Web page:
TEHRAN, Nov 15 (Reuters) - Iran has converted financial reserves into gold to avoid future problems, an adviser to President Mahmoud Ahmadinejad said in comments published on Saturday, after the price of oil fell more than 60 percent from a peak in July.

Iran, the world's fourth-largest oil producer, is under U.N. and U.S. sanctions over its disputed nuclear programme and is now also facing declining revenue from its oil exports after crude prices tumbled.

"With the plans of the presidency...the country's money reserves were changed into gold so that we wouldn't be faced with many problems in the future," presidential adviser Mojtaba Samareh-Hashemi was quoted as saying by business daily Poul.
He gave no figures or other details.

Before oil prices plunged by more than 60 percent from a peak of $147 per barrel in July, Iran made windfall gains from its crude exports and in April estimated its foreign exchange reserves at about $80 billion.

4) Gold Rush

Benjamin Scent

Friday, November 14, 2008

The mainland is seriously considering a plan to diversify more of its massive foreign-exchange reserves into gold, a person familiar with the situation told The Standard.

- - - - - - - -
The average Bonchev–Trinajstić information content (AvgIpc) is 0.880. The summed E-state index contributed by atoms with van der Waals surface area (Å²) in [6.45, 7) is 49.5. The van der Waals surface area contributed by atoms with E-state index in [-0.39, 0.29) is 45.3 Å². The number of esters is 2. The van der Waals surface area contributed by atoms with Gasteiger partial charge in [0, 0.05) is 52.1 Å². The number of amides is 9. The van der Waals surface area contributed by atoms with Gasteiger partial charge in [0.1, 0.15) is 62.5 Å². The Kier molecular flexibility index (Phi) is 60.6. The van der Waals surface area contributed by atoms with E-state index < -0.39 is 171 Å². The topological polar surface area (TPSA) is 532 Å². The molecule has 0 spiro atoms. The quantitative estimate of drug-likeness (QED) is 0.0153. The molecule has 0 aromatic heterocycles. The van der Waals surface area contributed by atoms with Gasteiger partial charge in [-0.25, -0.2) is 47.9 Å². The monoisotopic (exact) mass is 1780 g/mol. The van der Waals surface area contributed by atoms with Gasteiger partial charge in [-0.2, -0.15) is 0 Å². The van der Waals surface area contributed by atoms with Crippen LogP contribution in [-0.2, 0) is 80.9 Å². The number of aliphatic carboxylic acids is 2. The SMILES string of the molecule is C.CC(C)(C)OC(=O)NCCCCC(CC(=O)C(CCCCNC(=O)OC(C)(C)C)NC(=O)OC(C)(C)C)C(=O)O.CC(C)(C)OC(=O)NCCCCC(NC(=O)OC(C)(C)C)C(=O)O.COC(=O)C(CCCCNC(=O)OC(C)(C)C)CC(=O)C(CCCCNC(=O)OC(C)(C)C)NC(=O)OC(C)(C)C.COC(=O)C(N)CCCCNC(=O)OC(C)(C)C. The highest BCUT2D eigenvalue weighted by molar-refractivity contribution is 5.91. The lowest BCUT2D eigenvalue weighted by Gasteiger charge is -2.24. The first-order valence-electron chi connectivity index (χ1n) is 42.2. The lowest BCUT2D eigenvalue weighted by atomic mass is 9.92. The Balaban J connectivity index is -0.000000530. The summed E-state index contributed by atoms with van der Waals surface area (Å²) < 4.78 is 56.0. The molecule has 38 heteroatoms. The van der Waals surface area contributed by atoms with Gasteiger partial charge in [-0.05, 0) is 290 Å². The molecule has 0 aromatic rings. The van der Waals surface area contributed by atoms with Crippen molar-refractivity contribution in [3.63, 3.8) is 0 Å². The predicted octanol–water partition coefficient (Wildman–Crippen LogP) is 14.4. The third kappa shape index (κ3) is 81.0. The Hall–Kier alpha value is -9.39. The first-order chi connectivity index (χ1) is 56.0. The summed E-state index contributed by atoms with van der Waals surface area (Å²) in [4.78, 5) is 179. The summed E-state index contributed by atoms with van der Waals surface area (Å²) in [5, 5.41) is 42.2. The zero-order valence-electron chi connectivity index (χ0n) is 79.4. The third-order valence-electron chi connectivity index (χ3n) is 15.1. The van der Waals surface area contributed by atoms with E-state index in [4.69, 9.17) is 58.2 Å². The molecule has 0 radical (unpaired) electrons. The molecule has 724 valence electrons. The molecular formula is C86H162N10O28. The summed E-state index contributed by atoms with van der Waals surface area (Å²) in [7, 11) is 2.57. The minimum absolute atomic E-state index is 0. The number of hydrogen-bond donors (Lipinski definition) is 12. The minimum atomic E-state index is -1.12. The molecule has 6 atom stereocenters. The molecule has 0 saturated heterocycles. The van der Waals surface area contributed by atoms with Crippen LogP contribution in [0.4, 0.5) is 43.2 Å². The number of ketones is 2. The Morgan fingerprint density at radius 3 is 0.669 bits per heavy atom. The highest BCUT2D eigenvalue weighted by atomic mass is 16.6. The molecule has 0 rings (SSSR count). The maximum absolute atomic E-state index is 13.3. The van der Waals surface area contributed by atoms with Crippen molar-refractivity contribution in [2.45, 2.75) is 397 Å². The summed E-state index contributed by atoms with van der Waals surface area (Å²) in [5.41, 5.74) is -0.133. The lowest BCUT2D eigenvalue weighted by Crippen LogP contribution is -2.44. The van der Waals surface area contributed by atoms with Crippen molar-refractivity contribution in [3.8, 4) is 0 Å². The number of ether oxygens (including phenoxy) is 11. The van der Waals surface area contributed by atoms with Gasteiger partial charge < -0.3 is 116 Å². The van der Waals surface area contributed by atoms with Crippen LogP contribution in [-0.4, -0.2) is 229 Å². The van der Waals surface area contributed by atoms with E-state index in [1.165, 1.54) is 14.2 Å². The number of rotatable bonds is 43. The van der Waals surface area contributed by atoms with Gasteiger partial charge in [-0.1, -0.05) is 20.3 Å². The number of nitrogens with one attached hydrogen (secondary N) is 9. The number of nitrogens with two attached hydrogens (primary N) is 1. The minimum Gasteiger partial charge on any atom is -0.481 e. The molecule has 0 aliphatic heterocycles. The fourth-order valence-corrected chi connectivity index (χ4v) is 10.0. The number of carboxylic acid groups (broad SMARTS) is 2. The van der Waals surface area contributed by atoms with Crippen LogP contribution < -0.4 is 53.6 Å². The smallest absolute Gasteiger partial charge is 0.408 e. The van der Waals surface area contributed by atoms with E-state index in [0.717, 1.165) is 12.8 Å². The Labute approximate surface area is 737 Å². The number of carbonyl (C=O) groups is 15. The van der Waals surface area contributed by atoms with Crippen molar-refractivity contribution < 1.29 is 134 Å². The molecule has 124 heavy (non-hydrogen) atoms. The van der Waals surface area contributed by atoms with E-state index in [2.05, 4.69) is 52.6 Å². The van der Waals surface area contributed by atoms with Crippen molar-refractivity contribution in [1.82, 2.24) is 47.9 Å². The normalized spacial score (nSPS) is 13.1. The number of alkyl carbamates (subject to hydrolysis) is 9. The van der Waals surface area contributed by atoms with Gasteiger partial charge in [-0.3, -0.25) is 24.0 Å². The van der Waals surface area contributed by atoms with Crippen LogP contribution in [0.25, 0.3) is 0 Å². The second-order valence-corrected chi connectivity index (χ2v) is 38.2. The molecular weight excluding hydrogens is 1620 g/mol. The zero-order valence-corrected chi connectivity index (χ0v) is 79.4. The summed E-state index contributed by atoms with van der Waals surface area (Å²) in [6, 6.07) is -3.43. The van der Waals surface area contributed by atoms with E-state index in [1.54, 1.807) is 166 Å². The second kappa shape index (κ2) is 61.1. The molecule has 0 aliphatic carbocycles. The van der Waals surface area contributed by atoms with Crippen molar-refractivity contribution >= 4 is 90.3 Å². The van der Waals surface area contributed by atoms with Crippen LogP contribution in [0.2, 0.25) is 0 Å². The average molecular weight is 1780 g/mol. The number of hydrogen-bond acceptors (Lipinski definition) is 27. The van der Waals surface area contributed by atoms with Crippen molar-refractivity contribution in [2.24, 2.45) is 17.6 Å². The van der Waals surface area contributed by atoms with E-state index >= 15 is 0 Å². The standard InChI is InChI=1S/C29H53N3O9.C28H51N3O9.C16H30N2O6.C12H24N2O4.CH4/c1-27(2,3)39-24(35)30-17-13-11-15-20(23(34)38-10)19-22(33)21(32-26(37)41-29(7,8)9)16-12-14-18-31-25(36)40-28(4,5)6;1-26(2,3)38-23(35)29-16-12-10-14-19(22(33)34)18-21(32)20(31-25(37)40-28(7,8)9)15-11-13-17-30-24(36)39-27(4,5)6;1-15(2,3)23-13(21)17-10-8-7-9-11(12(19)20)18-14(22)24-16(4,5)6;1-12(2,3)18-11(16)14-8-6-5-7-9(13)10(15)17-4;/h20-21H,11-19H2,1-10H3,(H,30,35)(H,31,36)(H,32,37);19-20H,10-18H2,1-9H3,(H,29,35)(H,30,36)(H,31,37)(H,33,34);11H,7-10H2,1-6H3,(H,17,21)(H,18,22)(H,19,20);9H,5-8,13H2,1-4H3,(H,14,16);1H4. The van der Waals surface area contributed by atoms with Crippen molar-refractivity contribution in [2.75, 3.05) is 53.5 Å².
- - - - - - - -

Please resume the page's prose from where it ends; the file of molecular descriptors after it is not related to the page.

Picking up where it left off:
Beijing is considering changing its asset allocations during the financial tsunami in order to build up gold reserves "in a big way," the source said.

China's fears about the long-term viability of parking most of its reserves in US government bonds were triggered by Treasury Secretary Henry Paulson's US$700 billion (HK$5.46 trillion) bailout plan, which may make the US budget deficit balloon to well over US$1 trillion this fiscal year.

The US government will fund the bailout by printing new money or issuing huge amounts of new debt, either of which will put severe pressure on the value of the greenback and on government bond yields.

The United States holds 8,133.5 tonnes of gold reserves valued at US$188.23 billion. China holds gold reserves of just 600 tonnes, worth only US$13.89 billion.
Beijing's reserves could easily go up to 3,000 to 4,000 tonnes, Tanrich Futures senior vice president Colleen Chow Yin-shan said.

Until now, the United States has had little choice but to issue massive amounts of debt to fund its deficits, and China has had little choice but to purchase it, as there are not many markets deep enough to absorb the mainland's US$30 billion to US$40 billion in monthly capital inflows.

Government officials involved in the management of China's reserves are beginning to see gold as an attractive place to park some of these funds. They see it as a real, tangible asset that will not lose its value over time - in stark contrast to the greenback, which is becoming more disconnected from economic realities as more bills are printed.